In spite of all this, I started to get the odd ‘not-so-fresh’ feeling from time to time. I tried compensating by doing even more experimentation, but by then, I’d tried pretty much all the configuration combinations, modified all the D50 presets a couple hundred different ways and that poor old SPX90 had given up most of its secrets long before. After two or three bouts of the ‘feeling,’ I started to panic a bit. Is this all there is? Do I already know everything there is to know about doing production? French painter/sculptor Henri Matisse once said, “I would like to recapture that freshness which is characteristic of extreme youth when all the world is new to it.” The freshness was missing! Clearly, I’ve already reached the pinnacle of my profession! How do I get the freshness back?
I struggled with this for several weeks, falling deeper and deeper into the abyss of despair. (I know, I’m being a bit melodramatic, but roll with it.) As it happens, I was long overdue for a vacation. I was heading for the pristine snow of Snowbird, not far from my mom’s digs in Salt Lake City. I knew I’d be spending a lot of reflective time over my career choice that week, but that didn’t really happen. The first night there I started explaining my concerns to my mother but she stopped me short with the question, “When are you going to get a REAL job?”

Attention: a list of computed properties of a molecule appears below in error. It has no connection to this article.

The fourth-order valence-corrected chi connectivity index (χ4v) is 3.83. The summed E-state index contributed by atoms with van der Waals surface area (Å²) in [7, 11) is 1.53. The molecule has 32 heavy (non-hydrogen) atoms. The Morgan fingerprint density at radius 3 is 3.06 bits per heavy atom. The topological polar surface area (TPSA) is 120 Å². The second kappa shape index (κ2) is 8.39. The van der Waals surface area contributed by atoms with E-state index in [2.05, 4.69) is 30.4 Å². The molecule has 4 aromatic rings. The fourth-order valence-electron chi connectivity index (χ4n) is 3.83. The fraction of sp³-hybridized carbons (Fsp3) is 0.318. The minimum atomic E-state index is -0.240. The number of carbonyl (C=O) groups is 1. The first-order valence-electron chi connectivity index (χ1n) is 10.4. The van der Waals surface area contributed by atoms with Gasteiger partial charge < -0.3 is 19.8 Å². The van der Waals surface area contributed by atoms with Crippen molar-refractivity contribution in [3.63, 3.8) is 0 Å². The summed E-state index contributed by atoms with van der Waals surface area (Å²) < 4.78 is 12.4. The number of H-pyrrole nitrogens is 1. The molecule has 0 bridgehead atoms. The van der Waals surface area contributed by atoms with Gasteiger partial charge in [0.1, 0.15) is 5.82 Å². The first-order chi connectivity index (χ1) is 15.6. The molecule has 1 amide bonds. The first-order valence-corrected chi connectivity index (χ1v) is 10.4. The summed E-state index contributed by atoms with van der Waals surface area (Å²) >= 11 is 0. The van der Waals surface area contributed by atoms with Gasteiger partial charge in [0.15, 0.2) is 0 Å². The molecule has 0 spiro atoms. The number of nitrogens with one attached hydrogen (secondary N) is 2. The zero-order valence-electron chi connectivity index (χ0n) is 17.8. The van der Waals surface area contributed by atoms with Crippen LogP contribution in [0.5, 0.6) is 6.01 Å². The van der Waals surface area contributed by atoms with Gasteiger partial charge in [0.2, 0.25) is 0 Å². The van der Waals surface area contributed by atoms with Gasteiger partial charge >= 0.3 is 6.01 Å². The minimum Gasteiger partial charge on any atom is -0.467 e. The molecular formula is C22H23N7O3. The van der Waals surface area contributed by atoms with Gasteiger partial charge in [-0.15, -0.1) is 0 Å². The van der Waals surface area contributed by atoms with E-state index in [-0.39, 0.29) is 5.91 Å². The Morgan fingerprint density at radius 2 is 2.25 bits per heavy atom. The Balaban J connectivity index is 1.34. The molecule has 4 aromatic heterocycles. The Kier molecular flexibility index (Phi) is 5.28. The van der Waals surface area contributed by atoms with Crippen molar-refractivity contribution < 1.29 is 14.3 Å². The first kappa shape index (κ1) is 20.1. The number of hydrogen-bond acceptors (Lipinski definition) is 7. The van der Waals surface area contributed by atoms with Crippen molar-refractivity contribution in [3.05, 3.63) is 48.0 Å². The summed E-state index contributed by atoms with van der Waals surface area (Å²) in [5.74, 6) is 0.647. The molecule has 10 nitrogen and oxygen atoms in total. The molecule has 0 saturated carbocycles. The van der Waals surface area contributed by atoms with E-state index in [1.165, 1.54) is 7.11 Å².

I didn’t answer. The next morning I ran down to the local ski shop and grabbed some new poles (mine were broken in the move to NYC) and drove up to beat myself against the mountain for 6 hours. If you’re a skier, even a novice skier, you know that you have to pay attention to what you’re doing or you’ll pull a Sonny Bono and wrap yourself around a big ol’ tree. So I put my problems on hold and skied all over the mountain. Moguls, powder, easy runs, black diamonds…it didn’t matter. I had a blast. That night, as I went to bed, thoroughly exhausted, I decided I wasn’t gonna worry about my career for the rest of the trip. I didn’t realize it then, but I had just found the secret sauce.